Can Watercolour Get Smart?
James Faure Walker, Art Uk, June 2017
James Faure Walker, Art Uk, June 2017
Lapwings, archival inkjet print by James Faure Walker (b.1948)
There is plenty of advice for the aspiring watercolourist in how-to books – about brushes, washes and paper surfaces. What is harder to find is the critical prospectus: where next for watercolour? Contemporary art feeds on polemics, on what some call the ‘discourse’: arguments about Postmodernism, the claims of new media, the legacy of Gerhard Richter, retro fashions, art fairs, and so forth. Watercolour world feels like a refuge away from the busy cosmopolitans: a traditional craft free of technology, a retirement village overseen, perhaps, by the National Trust. I have met watercolour painters who have made a point of never visiting Tate Modern.
"It doesn’t engage. It is such a wonderful medium, and yet we have forgotten that in its past there were major innovators."
You might say watercolourists have only themselves to blame. They form independent societies, and if they updated their mindset they could break into the circus of contemporary art. For all that is said against ‘the art world’, it does actually work: reputations rise and fall, ideas get passed around, and each season brings a surprise. The problem for watercolour painting is not the modern versus the traditional, but that it just isn’t there. It doesn’t engage. It is such a wonderful medium, and yet we have forgotten that in its past there were major innovators. Without the overview, or historical perspective, anything truly original might just get dismissed as quirky. Watercolour societies were started early in the nineteenth century because the artists concerned felt their medium deserved more respect.
June 1, No.7 watercolour on paper by James Faure Walker (b.1948)
Painting, in general, no longer rules supreme; it sits alongside new media, photography and the video installation. The genre of landscape, favoured among watercolourists, is some way down the pecking order, sometimes seen as exhausted, in need of ‘attitude’. ‘Criticality’ is the key term. Amidst the swirl of exhibitions and pop-up galleries, there are painters logging their position in the discourse, uploading to Instagram, keeping a few smart steps ahead. Watercolour hasn’t been touched by art theory, by critical anxiety. It isn’t even on the grid.
Part of me says that this doesn’t matter. Let's keep it as it is. Huge numbers of part-time artists get pleasure from achieving a picturesque harbour scene, even if it is from a photo. And then I wonder how painting can compete with the smartphone, the ever-present flicker of news updates and visual tweets. Perhaps it just has to be an anachronism. But any art form, even watercolour, needs to stay alive.
Still Life in B 2013 James Faure Walker (b.1948)
Putting the debates about relevance or irrelevance to one side, I should remind myself that watercolour is just one method of applying paint, a direct way of using colour, with the white of the paper providing the light source, not unlike the computer screen. The art is in making it look effortless. Every touch is exposed. You have to be as mentally fluid as the medium, and this needs constant practice. In my own case I make at least one watercolour a day, just to keep in touch. I want the pictures to look like they happen without me, to unwind with their own rhythm. Like others I work at the same time in oil paint, and at a larger scale, and use other methods.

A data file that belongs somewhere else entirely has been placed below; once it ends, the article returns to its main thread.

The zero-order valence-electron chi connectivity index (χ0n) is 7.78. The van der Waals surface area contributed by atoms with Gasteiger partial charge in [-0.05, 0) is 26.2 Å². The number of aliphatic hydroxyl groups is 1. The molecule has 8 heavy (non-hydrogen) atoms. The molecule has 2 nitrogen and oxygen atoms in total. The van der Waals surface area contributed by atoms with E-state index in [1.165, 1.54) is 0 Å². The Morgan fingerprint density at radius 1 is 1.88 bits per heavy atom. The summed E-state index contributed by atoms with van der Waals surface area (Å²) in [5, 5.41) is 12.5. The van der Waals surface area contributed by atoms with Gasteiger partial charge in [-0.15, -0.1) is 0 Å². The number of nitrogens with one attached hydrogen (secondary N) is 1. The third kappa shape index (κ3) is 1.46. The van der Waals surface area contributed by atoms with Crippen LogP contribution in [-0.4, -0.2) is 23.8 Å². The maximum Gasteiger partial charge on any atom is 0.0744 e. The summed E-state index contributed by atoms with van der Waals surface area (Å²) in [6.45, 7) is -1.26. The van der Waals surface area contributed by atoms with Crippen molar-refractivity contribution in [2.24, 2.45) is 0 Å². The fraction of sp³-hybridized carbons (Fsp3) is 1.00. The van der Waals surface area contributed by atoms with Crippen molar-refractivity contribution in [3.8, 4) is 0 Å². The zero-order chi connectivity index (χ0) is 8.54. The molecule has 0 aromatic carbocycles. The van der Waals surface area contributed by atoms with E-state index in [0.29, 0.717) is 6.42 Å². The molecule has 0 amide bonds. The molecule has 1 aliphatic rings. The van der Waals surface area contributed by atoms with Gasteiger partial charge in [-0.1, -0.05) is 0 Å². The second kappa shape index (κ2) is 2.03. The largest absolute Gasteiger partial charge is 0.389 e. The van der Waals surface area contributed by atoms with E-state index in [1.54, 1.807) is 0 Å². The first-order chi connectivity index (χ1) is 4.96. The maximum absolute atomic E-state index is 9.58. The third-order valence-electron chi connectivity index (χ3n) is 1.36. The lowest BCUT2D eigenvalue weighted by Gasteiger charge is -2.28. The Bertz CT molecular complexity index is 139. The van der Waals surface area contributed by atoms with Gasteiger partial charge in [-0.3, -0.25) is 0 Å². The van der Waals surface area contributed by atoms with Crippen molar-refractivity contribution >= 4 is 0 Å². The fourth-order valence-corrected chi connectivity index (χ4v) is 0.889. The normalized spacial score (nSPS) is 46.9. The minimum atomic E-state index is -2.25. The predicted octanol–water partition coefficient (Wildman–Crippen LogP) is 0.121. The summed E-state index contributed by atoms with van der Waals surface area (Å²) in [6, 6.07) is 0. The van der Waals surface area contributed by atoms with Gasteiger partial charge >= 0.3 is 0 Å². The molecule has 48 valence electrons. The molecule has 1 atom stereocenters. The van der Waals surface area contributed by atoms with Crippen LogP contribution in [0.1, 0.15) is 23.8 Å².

Some 30 years ago I began experimenting with ‘digital’ paint, and have been addicted ever since. It has never taken the place of ‘normal’ oil or watercolour, and I switch back and forth, integrating one with the other. The first software I used was ‘Dazzle Draw’ on an Apple II, and there were just 16 colours. Something as simple as being able to scribble a fat yellow line over a field of black opened up a new dimension. I learned to work faster, to switch colours about, to adapt the methods of one medium to another. This has a long history. Turner developed the pearlescent light of his oil paintings from watercolour washes.
The Journey Home, archival inkjet print by James Faure Walker (b.1948)
I have another reason I am a little detached. I collect obsolete instruction manuals. I have around 150 how-to-draw books dating from 1880 to 1960. ‘Modern Art’ is kept in the margins – here and there airily dismissed as ‘continental’. There is a curious affinity with computer graphics, at least with the paint programs of the 1980s. Their interface has the look of the Edwardian drawing manual: the tools on the left, a row of pen sizes like drill bits below, with curves, textures, fills, menus and options. Diagrams show you how to hold the pencil, just as computer manuals once showed you how to hold the mouse. They were rudimentary construction kits, breaking tasks down into components and processes. My favourite chapter has to be ‘other vases in difficult positions’. If I take up marine painting, here I can find formulae for merchant shipping, albeit a bit dated.
I have advice too. One book ranks English counties in terms of the best scenery for the bicycling watercolour sketcher. Others fly off in a rage against wrong-headed teaching. I treasure the illustrations, which inattentive students have traced, instead of following the advice that they should practise and make their own drawings.
So. I am no nearer to answering my question: can watercolour break free of its stereotypes, and get smart? Is it back to the well-tried repertoire of Middle England, with here and there a few touches of ‘modernism’? At least I have a problem to work on.
James Faure Walker
Published at Art Uk, June 2017